1. Not finding help here? Sign up for a free 30min tutor trial with Chegg Tutors
    Dismiss Notice
Dismiss Notice
Join Physics Forums Today!
The friendliest, high quality science and math community on the planet! Everyone who loves science is here!

Seeking some info on MIT math graduate school

  1. Jan 1, 2007 #1
    Google is quite useless in seeking such information so let me try it here, in case anyone knows any others who got into MIT math graduate school etc

    The sort of information I'm seeking here is
    1)expected GPA
    2)expected GRE(subject)

    Also, do you have to be one of those gifted genius who has medals in International maths olympiad and stuff to reserve your place at MIT?

    I'm talking about graduate programme here.
  2. jcsd
  3. Jan 1, 2007 #2
    Not sure if this is insightful or not, but here are some Penn State Math Grad Applicants Statistics for 2005:

    1) Average GPA: 3.75
    2) Average GRE Subject: 814/84 (Score/Percentile)

    Penn State is certainly no MIT (if I recall correctly, MIT was "ranked" 1, and PSU in the upper 20's in the US News Report)

    Source: http://www.math.psu.edu/grad/phd/faq.php

    I would contact grad students at MIT and ask them, and maybe contact the department as well.
  4. Jan 1, 2007 #3
    thanks for that info

    Thanks for that info
    I'm waiting for their reply at the moment, I think they are still on holidays

    I'm quite surprised that penn state university requires rather high scores, I guess I'm not very wrong in presuming that MIT probably requires say 3.9+gpa and 900+ gre?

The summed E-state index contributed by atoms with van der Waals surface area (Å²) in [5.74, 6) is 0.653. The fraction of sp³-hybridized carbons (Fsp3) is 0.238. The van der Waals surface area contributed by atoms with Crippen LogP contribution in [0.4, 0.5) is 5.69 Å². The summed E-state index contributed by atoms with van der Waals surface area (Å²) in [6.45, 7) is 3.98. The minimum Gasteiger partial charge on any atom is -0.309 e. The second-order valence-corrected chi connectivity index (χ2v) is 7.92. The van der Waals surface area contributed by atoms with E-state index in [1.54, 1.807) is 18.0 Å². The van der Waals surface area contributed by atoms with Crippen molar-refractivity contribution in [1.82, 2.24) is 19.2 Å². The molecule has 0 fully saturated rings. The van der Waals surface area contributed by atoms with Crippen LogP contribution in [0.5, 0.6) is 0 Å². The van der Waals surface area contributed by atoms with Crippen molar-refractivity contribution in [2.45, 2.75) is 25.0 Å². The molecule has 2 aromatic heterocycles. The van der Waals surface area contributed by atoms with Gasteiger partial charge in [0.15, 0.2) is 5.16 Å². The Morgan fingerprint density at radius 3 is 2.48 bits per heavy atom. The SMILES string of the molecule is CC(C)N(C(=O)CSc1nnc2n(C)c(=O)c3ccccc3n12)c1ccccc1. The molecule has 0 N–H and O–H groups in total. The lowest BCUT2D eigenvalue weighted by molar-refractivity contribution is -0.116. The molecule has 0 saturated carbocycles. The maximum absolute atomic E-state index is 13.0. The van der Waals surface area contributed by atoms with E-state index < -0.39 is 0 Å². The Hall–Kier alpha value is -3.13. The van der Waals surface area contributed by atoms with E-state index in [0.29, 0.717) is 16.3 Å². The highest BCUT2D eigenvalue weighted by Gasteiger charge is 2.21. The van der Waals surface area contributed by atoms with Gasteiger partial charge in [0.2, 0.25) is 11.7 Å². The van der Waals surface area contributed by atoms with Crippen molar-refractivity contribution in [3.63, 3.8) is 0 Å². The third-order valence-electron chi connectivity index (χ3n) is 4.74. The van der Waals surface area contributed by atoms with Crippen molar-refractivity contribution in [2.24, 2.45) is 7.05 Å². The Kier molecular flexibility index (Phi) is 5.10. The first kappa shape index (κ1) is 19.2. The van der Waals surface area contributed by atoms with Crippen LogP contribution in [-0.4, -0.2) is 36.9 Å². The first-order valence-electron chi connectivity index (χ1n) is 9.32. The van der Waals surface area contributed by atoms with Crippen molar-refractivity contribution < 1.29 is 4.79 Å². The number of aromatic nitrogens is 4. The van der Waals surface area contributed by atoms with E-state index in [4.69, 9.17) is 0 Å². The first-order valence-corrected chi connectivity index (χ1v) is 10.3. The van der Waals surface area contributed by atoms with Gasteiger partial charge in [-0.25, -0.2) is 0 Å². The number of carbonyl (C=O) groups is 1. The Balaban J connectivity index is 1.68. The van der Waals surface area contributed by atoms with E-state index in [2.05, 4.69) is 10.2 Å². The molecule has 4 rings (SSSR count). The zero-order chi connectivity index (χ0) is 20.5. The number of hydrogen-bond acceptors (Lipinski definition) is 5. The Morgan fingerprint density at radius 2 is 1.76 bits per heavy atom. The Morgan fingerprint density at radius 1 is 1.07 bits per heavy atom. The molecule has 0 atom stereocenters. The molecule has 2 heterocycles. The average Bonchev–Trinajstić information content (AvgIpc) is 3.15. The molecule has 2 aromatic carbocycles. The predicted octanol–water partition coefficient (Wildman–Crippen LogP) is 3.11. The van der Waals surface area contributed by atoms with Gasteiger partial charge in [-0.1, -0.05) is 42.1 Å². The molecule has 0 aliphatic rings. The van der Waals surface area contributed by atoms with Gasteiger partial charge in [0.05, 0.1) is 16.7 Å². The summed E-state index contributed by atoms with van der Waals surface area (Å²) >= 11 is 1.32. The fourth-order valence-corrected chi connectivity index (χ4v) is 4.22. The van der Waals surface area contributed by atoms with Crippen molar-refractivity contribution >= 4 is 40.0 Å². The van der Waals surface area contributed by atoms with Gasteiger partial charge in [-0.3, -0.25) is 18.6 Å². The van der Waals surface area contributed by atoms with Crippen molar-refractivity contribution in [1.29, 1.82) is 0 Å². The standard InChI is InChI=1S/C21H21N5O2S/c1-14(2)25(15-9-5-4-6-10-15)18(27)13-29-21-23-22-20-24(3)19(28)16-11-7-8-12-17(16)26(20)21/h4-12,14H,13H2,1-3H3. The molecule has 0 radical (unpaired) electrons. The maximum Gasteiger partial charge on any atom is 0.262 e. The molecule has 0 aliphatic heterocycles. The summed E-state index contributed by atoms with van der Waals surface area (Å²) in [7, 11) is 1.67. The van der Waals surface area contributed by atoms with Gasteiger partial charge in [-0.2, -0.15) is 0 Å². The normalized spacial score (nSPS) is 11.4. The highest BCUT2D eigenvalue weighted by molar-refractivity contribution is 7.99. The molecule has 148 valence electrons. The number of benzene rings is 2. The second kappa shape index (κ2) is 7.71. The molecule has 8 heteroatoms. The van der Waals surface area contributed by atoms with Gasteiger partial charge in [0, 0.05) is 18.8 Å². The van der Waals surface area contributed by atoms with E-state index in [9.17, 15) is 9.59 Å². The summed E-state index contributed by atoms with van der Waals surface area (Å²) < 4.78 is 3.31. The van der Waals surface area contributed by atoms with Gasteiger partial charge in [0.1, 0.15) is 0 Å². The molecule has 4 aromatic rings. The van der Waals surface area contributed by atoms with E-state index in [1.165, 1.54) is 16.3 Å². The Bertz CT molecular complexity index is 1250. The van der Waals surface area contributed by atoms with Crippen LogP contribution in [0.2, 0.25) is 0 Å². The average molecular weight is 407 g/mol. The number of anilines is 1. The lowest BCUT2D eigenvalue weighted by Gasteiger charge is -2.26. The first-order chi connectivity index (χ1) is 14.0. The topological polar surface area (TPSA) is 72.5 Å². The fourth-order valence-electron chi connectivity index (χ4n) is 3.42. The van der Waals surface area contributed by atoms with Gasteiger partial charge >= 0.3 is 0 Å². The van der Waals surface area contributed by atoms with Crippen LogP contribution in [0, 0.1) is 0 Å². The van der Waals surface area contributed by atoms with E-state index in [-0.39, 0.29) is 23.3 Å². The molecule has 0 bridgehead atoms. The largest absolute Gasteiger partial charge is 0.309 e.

anyone else with some useful info?
  5. Jan 1, 2007 #4
    That is not what PSU requires, it is what their successful applicants had. So there were probably some below and some above.
  6. Jan 1, 2007 #5


    User Avatar
    Staff Emeritus
    Science Advisor
    Gold Member

    Note that those are average scores. Graduate programs usually have more wiggle room than undergrad admissions to admit students with lower scores but who seem highly motivated and likely to succeed in spite of those scores (for example, someone with glowing recommendations from their mentor for an undergraduate research project). I can't speak for MIT, but many schools won't publish an absolute cut-off like that because they don't want to be bound to it if they see some diamond-in-the-rough come along who they want to take a chance on.
  7. Jan 1, 2007 #6
    Not to mention it would lead to a decrease in incoming application fees.
  8. Jan 1, 2007 #7


    User Avatar
    Science Advisor
    Homework Helper
    2015 Award

    schools, like MIT are so strong and have such a demanding program they are looking for students who are better than the normal measures will indicate.

    I.e. a 4.0 and a perfect GRE will not guarantee success at MIT. This standardized tests are just too trivial to measure that level of ability.

    Outstanding letters and attendance and success at an excellent school, maybe good showing on the Putnam exam, would be nice.